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KMT blasts Tsai Ing-wen for flip-flop on R.O.C.
Tsai made her latest statement that “Taiwan is the Republic of China” while addressing supporters during a campaign stop in Kaohsiung on Oct. 8, and was the first time Tsai had equated the ROC
Agence France-Presse
2011-10-10 04:01 PM
The ruling Kuomintang (KMT) Sunday accused opposition Democratic Progressive Party (DPP) presidential candidate Tsai Ing-wen of changing her tune on the country’s identity after she said Saturday that “Taiwan is the Republic of China (ROC).”

It was the first time Tsai, who also serves as DPP chairwoman, had equated the Republic of China with Taiwan. In May 2010, she described the ROC on Taiwan as a government-in-exile, immediately drawing criticism from the KMT, though the DPP said at the time that the remark had been taken out of context.

Ma Wei-kuo, a spokeswoman for President Ma Ying-jeou’s reelection campaign office, urged the opposition leader on Sunday to formally take back her description of the ROC made in May 2010.

She also criticized Tsai for “flip-flopping on her nation’s identity” and speculated that Tsai had recognized the ROC simply as a tactic to get more votes in next January’s presidential election.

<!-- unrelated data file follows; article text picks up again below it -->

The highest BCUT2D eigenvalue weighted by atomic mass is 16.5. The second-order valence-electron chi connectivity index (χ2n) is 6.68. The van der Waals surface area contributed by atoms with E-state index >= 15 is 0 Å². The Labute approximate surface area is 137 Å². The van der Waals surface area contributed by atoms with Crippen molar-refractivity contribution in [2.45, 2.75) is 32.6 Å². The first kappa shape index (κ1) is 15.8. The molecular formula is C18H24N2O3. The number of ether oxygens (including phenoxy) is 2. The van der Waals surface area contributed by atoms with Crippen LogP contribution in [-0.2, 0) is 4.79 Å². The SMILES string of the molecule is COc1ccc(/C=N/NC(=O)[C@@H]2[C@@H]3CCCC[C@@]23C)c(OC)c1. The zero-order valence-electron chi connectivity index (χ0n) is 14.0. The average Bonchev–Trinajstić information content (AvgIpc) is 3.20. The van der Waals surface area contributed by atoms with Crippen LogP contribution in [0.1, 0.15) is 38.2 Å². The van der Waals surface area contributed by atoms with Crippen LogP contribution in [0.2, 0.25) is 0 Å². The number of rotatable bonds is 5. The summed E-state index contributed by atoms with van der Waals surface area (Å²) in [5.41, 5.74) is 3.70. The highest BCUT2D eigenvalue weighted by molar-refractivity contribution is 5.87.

Tsai made her latest statement while addressing supporters during a campaign stop in Kaohsiung on Oct. 8.

“The ROC is Taiwan, Taiwan is the ROC, and the current ROC government is no longer ruled by a non-native political power,” Tsai said.

She added that after the progress of democratization and four presidential elections, “the ROC government today is a government of Taiwan.”

Premier Wu Den-yih responded that with the presidential election three months away, “we recognize her willingness to place the ROC in her heart.”

“No matter what position she holds in the future, we hope she will defend the ROC and defend Taiwan like President Ma Ying-jeou and everybody else does,” Wu said.

Tsai’s controversial statement in May 2010 came at the launch of a new book on the “60-year exile” of the ROC in Taiwan and the international situation faced by Taiwan after World War II.

Tsai said at the time that the ROC was a government in exile controlled on Taiwan, where a union of authoritarianism and “Chinese consciousness “ had formed that has dominated Taiwan’s thinking , culture and language for the past six decades.

She also argued, however, that with the development of democracy and the rise of Taiwanese awareness, Taiwanese characteristics seemed now to be trading places with Chinese characteristics.

Meanwhile, presidential spokesman Fan Chiang Tai-chi asked Tsai to attend National Day celebrations at the Presidential Office plaza Oct. 10 to show her recognition of the ROC.

Tsai announced earlier that she will skip the celebration in Taipei because of a campaign event in southern Taiwan the same day, but said she would attend a flag-raising ceremony in Tainan.

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